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Fukushima's Reactor Cores Still Too Hot to Open

Six months after the disaster that caused three meltdowns, efforts to stabilize the Japanese nuclear power plant continue



TEPCO

On March 11, a magnitude-9.0 earthquake struck off the coast of Sendai in Japan, knocking out power at the nearby Fukushima Daiichi nuclear plant. In the hours and days that followed, three of the plant's six reactors melted down, triggering a series of explosions and fires at the site. Six months later, what progress has been made to stabilize the plant, and what is yet to be done?

What is happening at the site right now?
On any given day, 2,500-3,000 workers are on site. Many are cleaning up radioactive debris scattered by the explosions. Others are installing and operating systems to decontaminate radioactive water. Still others are erecting a shroud over the Unit 1 reactor, to prevent further contamination from the meltdown spreading to the environment. Similar covers may follow at Units 2 and 3, which also melted down (see Video).

Are the reactors stable?
Not entirely, but they are much more stable than they were six months ago. After the earthquake, the three reactors operating at the time shut down, but their uranium fuel continued to decay and release heat. The systems that keep the fuel cool in an emergency stopped working, and in the first hours after the accident the fuel became so hot that it probably melted. The melting is thought to have created a mess at the bottom of the reactors and released hydrogen gas that eventually ignited, causing explosions.

In late March, the temperature inside the Unit 1 reactor exceeded 400 °C. It has now fallen to around 90 °C, and temperatures in Units 2 and 3 are also hovering around 100 °C. The cooling water injected into the reactor cores is being heated to boiling point, so workers must continually replenish it.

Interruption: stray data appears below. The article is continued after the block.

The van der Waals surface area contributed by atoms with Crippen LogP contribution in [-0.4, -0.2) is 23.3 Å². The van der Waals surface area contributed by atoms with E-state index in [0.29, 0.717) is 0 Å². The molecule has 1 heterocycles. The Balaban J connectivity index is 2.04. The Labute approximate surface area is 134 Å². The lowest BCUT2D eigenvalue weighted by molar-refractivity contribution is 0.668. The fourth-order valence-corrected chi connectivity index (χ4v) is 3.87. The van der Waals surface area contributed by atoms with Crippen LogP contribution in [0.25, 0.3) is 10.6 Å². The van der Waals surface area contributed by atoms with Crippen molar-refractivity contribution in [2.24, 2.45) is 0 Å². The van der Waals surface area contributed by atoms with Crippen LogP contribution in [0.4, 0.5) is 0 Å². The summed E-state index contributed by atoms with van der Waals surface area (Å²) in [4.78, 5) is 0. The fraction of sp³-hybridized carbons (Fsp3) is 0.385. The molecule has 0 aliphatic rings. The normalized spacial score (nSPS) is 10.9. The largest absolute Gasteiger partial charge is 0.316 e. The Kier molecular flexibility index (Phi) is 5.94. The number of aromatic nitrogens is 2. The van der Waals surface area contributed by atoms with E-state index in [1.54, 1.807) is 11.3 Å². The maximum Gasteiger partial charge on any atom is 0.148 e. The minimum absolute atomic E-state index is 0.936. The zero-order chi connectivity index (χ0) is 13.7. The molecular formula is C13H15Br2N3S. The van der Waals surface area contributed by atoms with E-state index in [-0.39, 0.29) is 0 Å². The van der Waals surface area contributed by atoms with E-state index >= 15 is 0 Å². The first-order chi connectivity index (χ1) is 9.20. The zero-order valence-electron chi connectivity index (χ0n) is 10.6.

Eventually — perhaps by the end of this year — the reactor cores will drop well below 100 °C and will no longer require active cooling. Only then will the reactors be considered stabilized.

What about the radiation outside the core?
Radioactive debris scattered by the explosions is the biggest hazard for workers at the plant. In some areas, the radioactive junk is hot enough to kill anyone close to it within minutes, and remote-controlled vehicles must be used to clean it up. Furthermore, radioactive water is continuing to leak from the plant. A system has been set up to decontaminate the water and inject it back into the reactor cores for cooling.

Radioactive contamination, mainly in the form of caesium-137, has spread beyond the plant and will have to be cleaned up by local authorities. Some have already begun the work (see Fukushima impact is still hazy).

What will the social impact of the crisis be?
It might be too early to say. New data suggest that there will have to be a permanent exclusion zone near the plant, just like that around the Chernobyl Nuclear Power Plant in Ukraine, where there was a nuclear accident in 1986 (see Directly comparing Fukushima to Chernobyl). Political consequences are still unfolding; at the end of August, Japanese Prime Minister Naoto Kan resigned, owing in large part to critcism of the government's handling of the nuclear crisis.

What happens now?
In the short term, workers will continue to cool the reactors and clean up as much contamination as possible. But in the longer term they will have to actually remove the uranium from the reactor cores and transport it away from the coast, where it poses a major environmental and health risk.

This will create an unprecedented challenge. The radioactive fuel inside the reactors is believed to have melted down completely, and some or all of it has probably leaked from the stainless-steel pressure vessel in which it was housed into the concrete enclosure below the reactor. The radiation will remain powerful enough to kill for decades to come, so workers will have to find a way to clean up and remove the fuel remotely.

Given the current levels of radiation near the reactors, it may be years before workers are even able to take a first look at what has happened inside.

This article is reproduced with permission from the magazine Nature. The article was first published on September 7, 2011.

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